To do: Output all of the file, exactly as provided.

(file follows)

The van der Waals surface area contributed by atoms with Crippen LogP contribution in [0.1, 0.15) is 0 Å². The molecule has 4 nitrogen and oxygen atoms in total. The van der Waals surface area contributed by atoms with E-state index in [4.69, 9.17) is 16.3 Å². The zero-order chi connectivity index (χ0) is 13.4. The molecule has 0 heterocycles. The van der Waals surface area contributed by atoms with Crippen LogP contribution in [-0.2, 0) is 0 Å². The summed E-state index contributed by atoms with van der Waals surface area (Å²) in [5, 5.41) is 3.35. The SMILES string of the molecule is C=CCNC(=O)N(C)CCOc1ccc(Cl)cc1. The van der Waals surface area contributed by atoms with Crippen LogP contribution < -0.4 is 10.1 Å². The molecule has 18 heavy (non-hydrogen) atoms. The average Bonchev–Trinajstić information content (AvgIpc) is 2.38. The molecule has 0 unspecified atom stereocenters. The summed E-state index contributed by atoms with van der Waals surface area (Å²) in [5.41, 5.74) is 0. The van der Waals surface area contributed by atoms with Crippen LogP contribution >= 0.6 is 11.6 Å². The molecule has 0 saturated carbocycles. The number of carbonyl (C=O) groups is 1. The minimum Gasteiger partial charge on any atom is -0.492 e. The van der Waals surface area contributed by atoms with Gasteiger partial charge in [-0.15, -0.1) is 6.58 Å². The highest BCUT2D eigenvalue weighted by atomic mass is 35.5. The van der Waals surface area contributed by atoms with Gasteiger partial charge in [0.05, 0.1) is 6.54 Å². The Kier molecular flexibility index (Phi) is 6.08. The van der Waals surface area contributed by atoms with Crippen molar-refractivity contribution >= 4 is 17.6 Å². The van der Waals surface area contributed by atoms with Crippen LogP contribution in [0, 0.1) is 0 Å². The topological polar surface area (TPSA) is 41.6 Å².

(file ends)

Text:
The van der Waals surface area contributed by atoms with Crippen LogP contribution in [0.1, 0.15) is 0 Å². The molecule has 4 nitrogen and oxygen atoms in total. The van der Waals surface area contributed by atoms with E-state index in [4.69, 9.17) is 16.3 Å². The zero-order chi connectivity index (χ0) is 13.4. The molecule has 0 heterocycles. The van der Waals surface area contributed by atoms with Crippen LogP contribution in [-0.2, 0) is 0 Å². The summed E-state index contributed by atoms with van der Waals surface area (Å²) in [5, 5.41) is 3.35. The SMILES string of the molecule is C=CCNC(=O)N(C)CCOc1ccc(Cl)cc1. The van der Waals surface area contributed by atoms with Crippen LogP contribution < -0.4 is 10.1 Å². The molecule has 18 heavy (non-hydrogen) atoms. The average Bonchev–Trinajstić information content (AvgIpc) is 2.38. The molecule has 0 unspecified atom stereocenters. The summed E-state index contributed by atoms with van der Waals surface area (Å²) in [5.41, 5.74) is 0. The van der Waals surface area contributed by atoms with Crippen LogP contribution >= 0.6 is 11.6 Å². The molecule has 0 saturated carbocycles. The number of carbonyl (C=O) groups is 1. The minimum Gasteiger partial charge on any atom is -0.492 e. The van der Waals surface area contributed by atoms with Gasteiger partial charge in [-0.15, -0.1) is 6.58 Å². The highest BCUT2D eigenvalue weighted by atomic mass is 35.5. The van der Waals surface area contributed by atoms with Gasteiger partial charge in [0.05, 0.1) is 6.54 Å². The Kier molecular flexibility index (Phi) is 6.08. The van der Waals surface area contributed by atoms with Crippen molar-refractivity contribution >= 4 is 17.6 Å². The van der Waals surface area contributed by atoms with Crippen LogP contribution in [0, 0.1) is 0 Å². The topological polar surface area (TPSA) is 41.6 Å².